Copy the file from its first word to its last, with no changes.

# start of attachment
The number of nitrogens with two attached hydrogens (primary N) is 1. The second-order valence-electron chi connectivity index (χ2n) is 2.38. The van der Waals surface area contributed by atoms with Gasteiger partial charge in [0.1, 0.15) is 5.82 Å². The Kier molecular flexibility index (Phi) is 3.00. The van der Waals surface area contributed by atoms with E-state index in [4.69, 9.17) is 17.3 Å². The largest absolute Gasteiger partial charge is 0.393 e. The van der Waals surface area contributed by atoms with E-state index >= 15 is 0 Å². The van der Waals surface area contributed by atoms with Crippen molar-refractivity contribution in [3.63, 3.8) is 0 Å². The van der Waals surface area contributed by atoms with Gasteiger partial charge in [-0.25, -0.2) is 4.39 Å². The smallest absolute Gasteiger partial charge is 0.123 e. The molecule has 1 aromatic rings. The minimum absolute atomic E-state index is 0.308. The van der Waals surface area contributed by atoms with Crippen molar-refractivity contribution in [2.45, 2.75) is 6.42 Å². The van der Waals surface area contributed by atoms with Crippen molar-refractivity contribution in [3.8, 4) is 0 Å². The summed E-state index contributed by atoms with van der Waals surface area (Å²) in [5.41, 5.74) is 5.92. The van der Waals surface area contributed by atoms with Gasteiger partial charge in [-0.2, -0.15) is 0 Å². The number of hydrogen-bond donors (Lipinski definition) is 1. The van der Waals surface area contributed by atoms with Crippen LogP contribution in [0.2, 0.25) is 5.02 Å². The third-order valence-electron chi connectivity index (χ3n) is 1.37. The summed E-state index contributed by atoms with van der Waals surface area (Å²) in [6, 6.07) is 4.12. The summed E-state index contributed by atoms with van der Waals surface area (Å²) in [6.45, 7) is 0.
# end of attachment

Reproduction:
The number of nitrogens with two attached hydrogens (primary N) is 1. The second-order valence-electron chi connectivity index (χ2n) is 2.38. The van der Waals surface area contributed by atoms with Gasteiger partial charge in [0.1, 0.15) is 5.82 Å². The Kier molecular flexibility index (Phi) is 3.00. The van der Waals surface area contributed by atoms with E-state index in [4.69, 9.17) is 17.3 Å². The largest absolute Gasteiger partial charge is 0.393 e. The van der Waals surface area contributed by atoms with E-state index >= 15 is 0 Å². The van der Waals surface area contributed by atoms with Crippen molar-refractivity contribution in [3.63, 3.8) is 0 Å². The van der Waals surface area contributed by atoms with Gasteiger partial charge in [-0.25, -0.2) is 4.39 Å². The smallest absolute Gasteiger partial charge is 0.123 e. The molecule has 1 aromatic rings. The minimum absolute atomic E-state index is 0.308. The van der Waals surface area contributed by atoms with Crippen molar-refractivity contribution in [2.45, 2.75) is 6.42 Å². The van der Waals surface area contributed by atoms with Crippen molar-refractivity contribution in [3.8, 4) is 0 Å². The summed E-state index contributed by atoms with van der Waals surface area (Å²) in [5.41, 5.74) is 5.92. The van der Waals surface area contributed by atoms with Gasteiger partial charge in [-0.2, -0.15) is 0 Å². The number of hydrogen-bond donors (Lipinski definition) is 1. The van der Waals surface area contributed by atoms with Crippen LogP contribution in [0.2, 0.25) is 5.02 Å². The third-order valence-electron chi connectivity index (χ3n) is 1.37. The summed E-state index contributed by atoms with van der Waals surface area (Å²) in [6, 6.07) is 4.12. The summed E-state index contributed by atoms with van der Waals surface area (Å²) in [6.45, 7) is 0.